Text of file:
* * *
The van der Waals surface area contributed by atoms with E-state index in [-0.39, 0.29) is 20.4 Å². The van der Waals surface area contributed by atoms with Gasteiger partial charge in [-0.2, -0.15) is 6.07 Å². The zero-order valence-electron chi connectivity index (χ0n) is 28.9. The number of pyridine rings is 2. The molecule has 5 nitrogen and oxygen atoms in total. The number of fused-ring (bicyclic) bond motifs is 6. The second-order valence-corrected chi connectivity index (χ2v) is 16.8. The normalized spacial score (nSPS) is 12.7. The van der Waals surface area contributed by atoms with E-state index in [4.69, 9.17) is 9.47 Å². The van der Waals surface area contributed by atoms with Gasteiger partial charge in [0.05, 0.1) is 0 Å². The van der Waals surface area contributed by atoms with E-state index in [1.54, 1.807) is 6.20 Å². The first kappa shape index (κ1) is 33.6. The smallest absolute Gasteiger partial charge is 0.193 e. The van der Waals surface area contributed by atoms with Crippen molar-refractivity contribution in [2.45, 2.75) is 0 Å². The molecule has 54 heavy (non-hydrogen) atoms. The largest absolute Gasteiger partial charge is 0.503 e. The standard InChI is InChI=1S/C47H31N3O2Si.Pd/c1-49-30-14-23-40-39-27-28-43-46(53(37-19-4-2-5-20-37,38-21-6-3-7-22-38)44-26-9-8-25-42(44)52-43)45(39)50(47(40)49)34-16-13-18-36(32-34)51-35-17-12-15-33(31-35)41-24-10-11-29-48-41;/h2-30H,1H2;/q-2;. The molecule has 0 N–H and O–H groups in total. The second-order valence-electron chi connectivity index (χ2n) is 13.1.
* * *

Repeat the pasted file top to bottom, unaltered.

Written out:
The van der Waals surface area contributed by atoms with E-state index in [-0.39, 0.29) is 20.4 Å². The van der Waals surface area contributed by atoms with Gasteiger partial charge in [-0.2, -0.15) is 6.07 Å². The zero-order valence-electron chi connectivity index (χ0n) is 28.9. The number of pyridine rings is 2. The molecule has 5 nitrogen and oxygen atoms in total. The number of fused-ring (bicyclic) bond motifs is 6. The second-order valence-corrected chi connectivity index (χ2v) is 16.8. The normalized spacial score (nSPS) is 12.7. The van der Waals surface area contributed by atoms with E-state index in [4.69, 9.17) is 9.47 Å². The van der Waals surface area contributed by atoms with Gasteiger partial charge in [0.05, 0.1) is 0 Å². The van der Waals surface area contributed by atoms with E-state index in [1.54, 1.807) is 6.20 Å². The first kappa shape index (κ1) is 33.6. The smallest absolute Gasteiger partial charge is 0.193 e. The van der Waals surface area contributed by atoms with Crippen molar-refractivity contribution in [2.45, 2.75) is 0 Å². The molecule has 54 heavy (non-hydrogen) atoms. The largest absolute Gasteiger partial charge is 0.503 e. The standard InChI is InChI=1S/C47H31N3O2Si.Pd/c1-49-30-14-23-40-39-27-28-43-46(53(37-19-4-2-5-20-37,38-21-6-3-7-22-38)44-26-9-8-25-42(44)52-43)45(39)50(47(40)49)34-16-13-18-36(32-34)51-35-17-12-15-33(31-35)41-24-10-11-29-48-41;/h2-30H,1H2;/q-2;. The molecule has 0 N–H and O–H groups in total. The second-order valence-electron chi connectivity index (χ2n) is 13.1.